Thursday, 31 August 2017

Breaking in Scotland: Chaz B introduces the scene on BBC The Social


It's that time of the month: SSU editor Jonathan Rimmer returns with another video short for BBC The Social. This time around, he chats to Chaz B after the latest Resurgence event in Glasgow. He breaks down the moves involved and why you should consider giving it a go yourself.

If you're new to the breaking scene and want to read more, he also recently chatted to Sideshow Maule of the Flyin' Jalapenos crew for the Sunday Herald

Monday, 28 August 2017

Introducing... Urban Scot Magazine - Autumn 2017

Scotland Stand Up editor Jonathan Rimmer is happy to unveil an exciting new project: Urban Scot Magazine, a 16-page print style publication with a range of articles on Scottish hip hop music and culture. The magazine contains a mix of credited articles published by the likes of the Sunday Herald, The Scotsman, Bella Caledonia and others, content published on Scotland Stand Up and original content for the mag. Pieces include:

  • An interview with Griogair, architect of the world's first Scottish Gaelic rap album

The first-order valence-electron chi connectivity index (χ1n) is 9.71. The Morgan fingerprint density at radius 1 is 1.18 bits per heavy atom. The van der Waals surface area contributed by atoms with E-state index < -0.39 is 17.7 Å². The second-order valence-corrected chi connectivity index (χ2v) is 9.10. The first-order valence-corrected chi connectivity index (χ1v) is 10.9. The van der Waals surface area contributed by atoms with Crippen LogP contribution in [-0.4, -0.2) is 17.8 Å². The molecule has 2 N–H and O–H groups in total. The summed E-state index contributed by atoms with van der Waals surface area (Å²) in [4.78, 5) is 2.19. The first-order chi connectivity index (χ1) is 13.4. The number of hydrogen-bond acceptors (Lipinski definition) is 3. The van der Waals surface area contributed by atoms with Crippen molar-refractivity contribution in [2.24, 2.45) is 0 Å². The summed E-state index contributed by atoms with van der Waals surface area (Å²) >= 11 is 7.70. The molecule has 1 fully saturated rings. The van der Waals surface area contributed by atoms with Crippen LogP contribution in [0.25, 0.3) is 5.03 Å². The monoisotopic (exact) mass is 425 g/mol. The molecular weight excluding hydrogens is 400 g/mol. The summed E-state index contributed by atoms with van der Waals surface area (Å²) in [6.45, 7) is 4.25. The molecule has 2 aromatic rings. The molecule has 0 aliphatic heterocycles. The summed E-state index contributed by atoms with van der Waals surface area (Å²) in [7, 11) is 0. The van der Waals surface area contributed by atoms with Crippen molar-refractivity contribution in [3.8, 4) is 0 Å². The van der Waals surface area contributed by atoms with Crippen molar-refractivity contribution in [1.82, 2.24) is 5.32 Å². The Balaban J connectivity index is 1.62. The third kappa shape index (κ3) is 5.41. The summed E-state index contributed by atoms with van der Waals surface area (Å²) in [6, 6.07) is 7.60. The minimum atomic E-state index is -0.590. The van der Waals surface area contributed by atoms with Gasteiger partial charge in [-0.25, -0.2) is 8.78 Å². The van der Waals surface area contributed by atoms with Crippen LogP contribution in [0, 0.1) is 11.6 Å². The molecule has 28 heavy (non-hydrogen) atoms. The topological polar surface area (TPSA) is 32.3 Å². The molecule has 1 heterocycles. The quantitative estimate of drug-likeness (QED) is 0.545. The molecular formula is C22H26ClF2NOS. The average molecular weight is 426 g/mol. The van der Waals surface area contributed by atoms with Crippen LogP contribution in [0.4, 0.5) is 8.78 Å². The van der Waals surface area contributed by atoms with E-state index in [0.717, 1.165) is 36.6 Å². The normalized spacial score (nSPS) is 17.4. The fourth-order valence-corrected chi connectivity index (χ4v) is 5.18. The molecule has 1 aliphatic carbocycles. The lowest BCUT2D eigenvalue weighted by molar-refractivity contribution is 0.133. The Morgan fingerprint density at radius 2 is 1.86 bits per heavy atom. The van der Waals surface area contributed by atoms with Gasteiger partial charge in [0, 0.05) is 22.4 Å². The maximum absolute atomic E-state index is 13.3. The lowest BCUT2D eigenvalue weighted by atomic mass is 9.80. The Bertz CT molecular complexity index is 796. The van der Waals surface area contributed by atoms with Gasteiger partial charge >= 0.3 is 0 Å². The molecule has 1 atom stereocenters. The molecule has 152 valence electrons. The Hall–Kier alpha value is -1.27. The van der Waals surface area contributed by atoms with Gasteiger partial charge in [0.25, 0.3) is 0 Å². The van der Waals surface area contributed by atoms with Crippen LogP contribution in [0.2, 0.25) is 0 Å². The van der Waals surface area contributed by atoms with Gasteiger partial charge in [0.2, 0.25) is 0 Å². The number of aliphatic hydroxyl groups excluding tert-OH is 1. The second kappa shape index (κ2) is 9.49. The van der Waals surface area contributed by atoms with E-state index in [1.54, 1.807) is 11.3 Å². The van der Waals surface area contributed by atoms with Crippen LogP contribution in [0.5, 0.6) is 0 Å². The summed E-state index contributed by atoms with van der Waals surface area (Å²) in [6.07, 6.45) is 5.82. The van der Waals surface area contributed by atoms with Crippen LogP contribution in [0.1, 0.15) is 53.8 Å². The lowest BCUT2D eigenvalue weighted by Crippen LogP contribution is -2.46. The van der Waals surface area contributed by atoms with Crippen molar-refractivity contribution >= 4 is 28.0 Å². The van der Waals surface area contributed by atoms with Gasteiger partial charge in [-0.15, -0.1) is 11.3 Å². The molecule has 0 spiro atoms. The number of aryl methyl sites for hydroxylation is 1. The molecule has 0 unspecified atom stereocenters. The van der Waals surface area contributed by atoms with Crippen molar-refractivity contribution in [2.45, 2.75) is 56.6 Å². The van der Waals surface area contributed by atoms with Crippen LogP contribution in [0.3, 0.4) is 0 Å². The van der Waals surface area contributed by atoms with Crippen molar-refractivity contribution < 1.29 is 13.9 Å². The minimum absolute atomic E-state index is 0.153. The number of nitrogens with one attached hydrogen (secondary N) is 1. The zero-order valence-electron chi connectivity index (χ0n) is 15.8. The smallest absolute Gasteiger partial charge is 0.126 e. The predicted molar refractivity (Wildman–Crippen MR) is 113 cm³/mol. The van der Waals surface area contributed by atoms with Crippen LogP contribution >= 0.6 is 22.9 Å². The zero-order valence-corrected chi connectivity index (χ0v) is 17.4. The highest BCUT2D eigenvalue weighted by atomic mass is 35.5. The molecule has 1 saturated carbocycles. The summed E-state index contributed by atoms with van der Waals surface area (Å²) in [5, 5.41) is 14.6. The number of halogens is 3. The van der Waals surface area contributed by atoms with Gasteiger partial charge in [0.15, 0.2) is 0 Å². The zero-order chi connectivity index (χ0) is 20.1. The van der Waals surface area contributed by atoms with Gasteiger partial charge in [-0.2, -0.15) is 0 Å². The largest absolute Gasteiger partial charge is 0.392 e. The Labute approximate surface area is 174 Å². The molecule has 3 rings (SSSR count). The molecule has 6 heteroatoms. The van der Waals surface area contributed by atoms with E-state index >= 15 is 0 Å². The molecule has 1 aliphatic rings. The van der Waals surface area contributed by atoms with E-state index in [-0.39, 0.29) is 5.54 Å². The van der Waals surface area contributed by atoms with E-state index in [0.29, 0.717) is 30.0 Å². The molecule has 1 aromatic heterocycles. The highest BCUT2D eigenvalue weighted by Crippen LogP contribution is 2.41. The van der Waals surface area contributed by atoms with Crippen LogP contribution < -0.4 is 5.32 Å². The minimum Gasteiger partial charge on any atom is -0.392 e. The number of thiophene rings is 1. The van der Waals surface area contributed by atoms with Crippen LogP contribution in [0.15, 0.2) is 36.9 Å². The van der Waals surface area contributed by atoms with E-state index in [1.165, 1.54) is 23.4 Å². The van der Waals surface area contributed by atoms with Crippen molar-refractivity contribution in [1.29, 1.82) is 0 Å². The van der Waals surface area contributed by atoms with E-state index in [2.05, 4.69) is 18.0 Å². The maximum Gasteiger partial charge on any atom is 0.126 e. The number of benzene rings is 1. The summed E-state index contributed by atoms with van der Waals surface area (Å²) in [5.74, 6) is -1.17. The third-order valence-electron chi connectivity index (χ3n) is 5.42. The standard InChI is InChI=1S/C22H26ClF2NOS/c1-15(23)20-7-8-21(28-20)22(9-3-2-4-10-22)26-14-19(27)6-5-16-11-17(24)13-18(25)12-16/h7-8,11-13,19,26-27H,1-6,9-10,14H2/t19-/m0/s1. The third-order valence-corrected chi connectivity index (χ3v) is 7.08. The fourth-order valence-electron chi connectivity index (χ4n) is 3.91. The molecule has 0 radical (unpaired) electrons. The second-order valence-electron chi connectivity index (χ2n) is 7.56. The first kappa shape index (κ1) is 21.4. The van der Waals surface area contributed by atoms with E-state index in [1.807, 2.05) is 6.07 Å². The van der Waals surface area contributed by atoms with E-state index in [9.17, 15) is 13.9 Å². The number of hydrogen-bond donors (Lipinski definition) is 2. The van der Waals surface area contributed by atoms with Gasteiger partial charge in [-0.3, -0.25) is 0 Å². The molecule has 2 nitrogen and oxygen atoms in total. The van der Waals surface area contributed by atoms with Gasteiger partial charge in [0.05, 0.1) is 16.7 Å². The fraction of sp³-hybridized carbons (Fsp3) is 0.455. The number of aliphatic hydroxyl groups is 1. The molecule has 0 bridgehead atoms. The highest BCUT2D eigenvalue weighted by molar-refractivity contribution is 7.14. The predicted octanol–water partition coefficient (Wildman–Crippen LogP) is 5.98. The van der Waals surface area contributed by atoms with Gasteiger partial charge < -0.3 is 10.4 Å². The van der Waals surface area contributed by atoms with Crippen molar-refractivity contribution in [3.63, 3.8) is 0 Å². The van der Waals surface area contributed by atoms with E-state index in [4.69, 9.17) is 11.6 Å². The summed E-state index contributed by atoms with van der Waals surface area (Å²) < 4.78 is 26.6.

• A long read with Loki on his new album 'Trigger Warning'
  • Graffiti artists calling for a legal space to operate in Glasgow
  • A look at how breaking is changing the lives of young people
  • A chat with folk-rap artists about playing Oban Live Festival in the summer
  • Multiple album reviews and live reviews with contributions from Hannah Westwater and Stephen Butchard. 
The publication was produced, designed and edited by Jonathan for academic purposes, but he is interested in working on and possibly distributing future editions. Anyone interested in working on such a project can get in touch at scotlandstandup@gmail.com. All articles published elsewhere have been credited as such and images have been credited with permission or used under the guidelines of creative commons. No income is being derived from this project. (The publication is also not associated with events promoter who went by the Urbanscot pseudonym. This wasn't intended! Shout out to Chris McDougall).